I hesitate to use the phrase culture shock because it is so crazily overused and a bit ambiguous. It is way bigger than that and actually more universal than you think. In fact, we have a word for it in anthropology. Anomie. “A sense of disconnection from society and a feeling of not belonging that result from weakened social cohesion.”

Here is the feeling I am talking about. See if you resonate with any of it:

No one understands me or knows who I really am. And when I do try to make connections, it just doesn’t work. I am alone. Everything is different and I don’t know how to navigate it–even the way that people make relational connections or eat or go about their day/work—so I cannot make a difference here because when I try it fails. It is too much. I wish I was back home.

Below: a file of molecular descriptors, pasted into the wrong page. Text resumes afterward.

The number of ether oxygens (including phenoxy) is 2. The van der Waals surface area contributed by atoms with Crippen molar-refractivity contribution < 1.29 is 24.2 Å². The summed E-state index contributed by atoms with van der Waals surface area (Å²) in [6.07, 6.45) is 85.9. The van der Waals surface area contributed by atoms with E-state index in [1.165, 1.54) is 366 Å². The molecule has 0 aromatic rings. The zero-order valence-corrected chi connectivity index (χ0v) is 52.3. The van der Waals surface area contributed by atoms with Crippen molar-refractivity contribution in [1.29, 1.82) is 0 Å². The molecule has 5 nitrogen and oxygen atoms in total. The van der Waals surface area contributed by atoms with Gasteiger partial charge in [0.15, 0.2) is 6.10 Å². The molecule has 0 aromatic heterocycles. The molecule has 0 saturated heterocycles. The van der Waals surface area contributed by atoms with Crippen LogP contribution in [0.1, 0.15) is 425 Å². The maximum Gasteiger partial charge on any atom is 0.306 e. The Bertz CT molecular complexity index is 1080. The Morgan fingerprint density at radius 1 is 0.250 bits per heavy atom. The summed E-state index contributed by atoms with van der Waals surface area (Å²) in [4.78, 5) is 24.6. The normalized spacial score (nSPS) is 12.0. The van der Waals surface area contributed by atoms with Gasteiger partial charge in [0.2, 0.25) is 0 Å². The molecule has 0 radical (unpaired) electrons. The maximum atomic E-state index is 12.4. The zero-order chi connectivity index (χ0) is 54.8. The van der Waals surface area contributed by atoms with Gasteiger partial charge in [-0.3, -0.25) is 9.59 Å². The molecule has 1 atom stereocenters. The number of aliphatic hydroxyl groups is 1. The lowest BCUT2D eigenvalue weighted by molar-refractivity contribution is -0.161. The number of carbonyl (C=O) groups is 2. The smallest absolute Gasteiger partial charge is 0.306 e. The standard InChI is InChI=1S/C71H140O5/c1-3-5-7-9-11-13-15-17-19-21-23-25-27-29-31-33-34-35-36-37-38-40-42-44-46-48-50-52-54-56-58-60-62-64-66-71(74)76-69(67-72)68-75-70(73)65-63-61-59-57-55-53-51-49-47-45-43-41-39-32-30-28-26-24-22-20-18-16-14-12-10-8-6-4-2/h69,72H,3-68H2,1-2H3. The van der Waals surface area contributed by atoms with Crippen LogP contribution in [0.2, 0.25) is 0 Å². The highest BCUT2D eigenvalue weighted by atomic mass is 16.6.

Yes, I have thought all of these things. And whether you have moved across the world or just to the college dorm, I bet you have thought some of these things too.

At the beginning of last year, I was drowning in feelings like this. I felt alone and useless here in Zambia. I felt like I did not have any friends, was far away from my family, and things were crumbling at work. I just wanted to throw in the towel, but what do you do when going home is not an option?

To all you international workers, missionaries, college freshmen, new job holders, relocated married couples, literally all teenagers at one point or another, and anyone just feeling a little bit lonely: this is for you.

Now I have to tell you something–I LOVE dogs! Especially big ones. And I really did want to get one when I was struggling last year. I needed to know that something/someone was depending on me. A little living, breathing something in this world that would care if I was here or not. But dogs are a heck of a lot of work and money. So what’s the next best? A cat.